Some amateur umpires (not at this level) are so scared of appearing to coach that their game management becomes weak. They don't intervene even when it's warranted. Of course, learning where the line is requires...yup, experience! Game management is hard.

Frankly, I think coaching and game management end up being mutually exclusive: if you're doing one, then you're not doing the other.

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4 minutes ago, maven said:

At this level, nobody is going to think this umpire is coaching the player. Part of the reason: everybody knows exactly why he's telling the player to run, and it ain't to help him beat the throw at 2B.

Some amateur umpires (not at this level) are so scared of appearing to coach that their game management becomes weak. They don't intervene even when it's warranted. Of course, learning where the line is requires...yup, experience! Game management is hard.

Frankly, I think coaching and game management end up being mutually exclusive: if you're doing one, then you're not doing the other.

Fair enough, thank you

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18 hours ago, maven said:

But maybe visual was good: the other team probably saw it too, which maybe made it more effective by communicating both ways.

This isn't an apples to apples comparison at many levels, but it has some relevance here. A couple of weeks ago Yermin Mercedes hit a 3-0 pitch out of the park while the White Sox were already leading 15-4 in the 9th inning.

Dissimilarities: Level of play MLB they know all the unwritten rules. And the play itself.

Similarities: Breaking an unwritten rule.

What happened the next night??? Mercedes got one thrown behind him.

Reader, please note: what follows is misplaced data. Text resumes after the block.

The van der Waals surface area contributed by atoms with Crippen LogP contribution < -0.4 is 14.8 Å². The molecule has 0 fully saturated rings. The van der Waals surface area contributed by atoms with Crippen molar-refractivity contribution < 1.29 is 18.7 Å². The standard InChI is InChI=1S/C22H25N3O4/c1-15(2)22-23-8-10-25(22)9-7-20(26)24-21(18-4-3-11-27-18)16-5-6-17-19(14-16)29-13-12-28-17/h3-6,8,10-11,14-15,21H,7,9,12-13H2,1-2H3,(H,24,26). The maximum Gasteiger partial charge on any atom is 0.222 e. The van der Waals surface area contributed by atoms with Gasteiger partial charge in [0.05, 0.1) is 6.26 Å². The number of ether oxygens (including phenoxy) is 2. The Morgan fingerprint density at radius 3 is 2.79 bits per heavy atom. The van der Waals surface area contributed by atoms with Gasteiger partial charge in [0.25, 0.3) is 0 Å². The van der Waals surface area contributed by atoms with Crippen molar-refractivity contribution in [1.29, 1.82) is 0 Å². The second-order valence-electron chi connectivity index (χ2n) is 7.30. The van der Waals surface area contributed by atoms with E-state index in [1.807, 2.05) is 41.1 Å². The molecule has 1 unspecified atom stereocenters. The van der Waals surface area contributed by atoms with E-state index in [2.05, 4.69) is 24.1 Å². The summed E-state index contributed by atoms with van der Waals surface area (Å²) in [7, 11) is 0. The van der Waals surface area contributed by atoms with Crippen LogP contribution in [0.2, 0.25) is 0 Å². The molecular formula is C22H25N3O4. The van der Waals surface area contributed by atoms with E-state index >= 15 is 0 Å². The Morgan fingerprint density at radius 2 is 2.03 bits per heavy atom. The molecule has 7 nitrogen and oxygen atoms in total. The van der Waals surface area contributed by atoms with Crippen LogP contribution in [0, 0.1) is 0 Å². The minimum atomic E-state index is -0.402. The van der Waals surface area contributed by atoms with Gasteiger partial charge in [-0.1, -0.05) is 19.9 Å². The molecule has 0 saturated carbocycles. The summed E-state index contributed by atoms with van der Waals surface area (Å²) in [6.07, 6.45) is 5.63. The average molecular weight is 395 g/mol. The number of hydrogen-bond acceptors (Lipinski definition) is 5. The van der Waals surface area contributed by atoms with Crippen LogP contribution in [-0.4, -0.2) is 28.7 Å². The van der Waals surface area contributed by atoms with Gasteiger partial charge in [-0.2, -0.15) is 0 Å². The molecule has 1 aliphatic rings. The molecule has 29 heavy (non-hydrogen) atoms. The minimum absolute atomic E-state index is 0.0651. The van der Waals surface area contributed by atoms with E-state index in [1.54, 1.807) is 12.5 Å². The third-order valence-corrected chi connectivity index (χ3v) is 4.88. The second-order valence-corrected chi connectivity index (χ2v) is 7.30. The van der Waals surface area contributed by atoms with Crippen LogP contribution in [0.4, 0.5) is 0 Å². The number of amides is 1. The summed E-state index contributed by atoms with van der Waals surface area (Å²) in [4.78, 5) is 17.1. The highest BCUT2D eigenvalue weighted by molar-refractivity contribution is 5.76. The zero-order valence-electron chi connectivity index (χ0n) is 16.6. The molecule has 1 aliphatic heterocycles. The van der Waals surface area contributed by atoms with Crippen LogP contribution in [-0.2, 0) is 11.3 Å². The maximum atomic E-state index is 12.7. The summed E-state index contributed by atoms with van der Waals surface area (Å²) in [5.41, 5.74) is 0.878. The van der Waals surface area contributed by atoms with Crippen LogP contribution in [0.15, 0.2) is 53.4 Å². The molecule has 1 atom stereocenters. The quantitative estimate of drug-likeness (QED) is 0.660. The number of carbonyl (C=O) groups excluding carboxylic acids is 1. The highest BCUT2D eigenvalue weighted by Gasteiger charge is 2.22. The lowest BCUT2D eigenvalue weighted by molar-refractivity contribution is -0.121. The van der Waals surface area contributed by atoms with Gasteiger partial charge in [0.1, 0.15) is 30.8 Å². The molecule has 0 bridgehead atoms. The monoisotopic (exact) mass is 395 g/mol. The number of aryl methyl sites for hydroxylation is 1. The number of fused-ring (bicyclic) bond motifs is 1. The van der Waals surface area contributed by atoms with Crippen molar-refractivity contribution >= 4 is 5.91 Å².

In MLB you'd better fear reprisal, not as much in NCAA. 

But the umpire showed awareness and took control. As @maven said it was seen by both teams and set the tone that the situation had been handled. 

 

Now about it being coaching. As umpires it's not our domain at all. By us telling him to get his butt moving we're more giving him instruction towards the administration of the game, much like we might tell a batter to get in the box. If the ball had not gone out and he be called safe at second because we told him to get moving I have no problem at all and would tell an arguing coach the same thing. 

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On 6/9/2021 at 1:00 PM, SH0102 said:

I feel like I’m gonna get hammered for this opinion, but can anyone point to a book or case where we are taught to do this?

Im not usually one to take a known situation and turn it into a “what if hypothetical, but I’m going to here.

What if that hit had caromed off the wall and not gone over?  By yelling at the BR to go, he actually potentially disadvantaged the defense as perhaps the batter would have had to stay at first, or been thrown out at second.

Wouldnt that have been a better discussion after the fact? (After he crossed home)

Call it unsportsmanlike conduct if you need rulebook verbiage.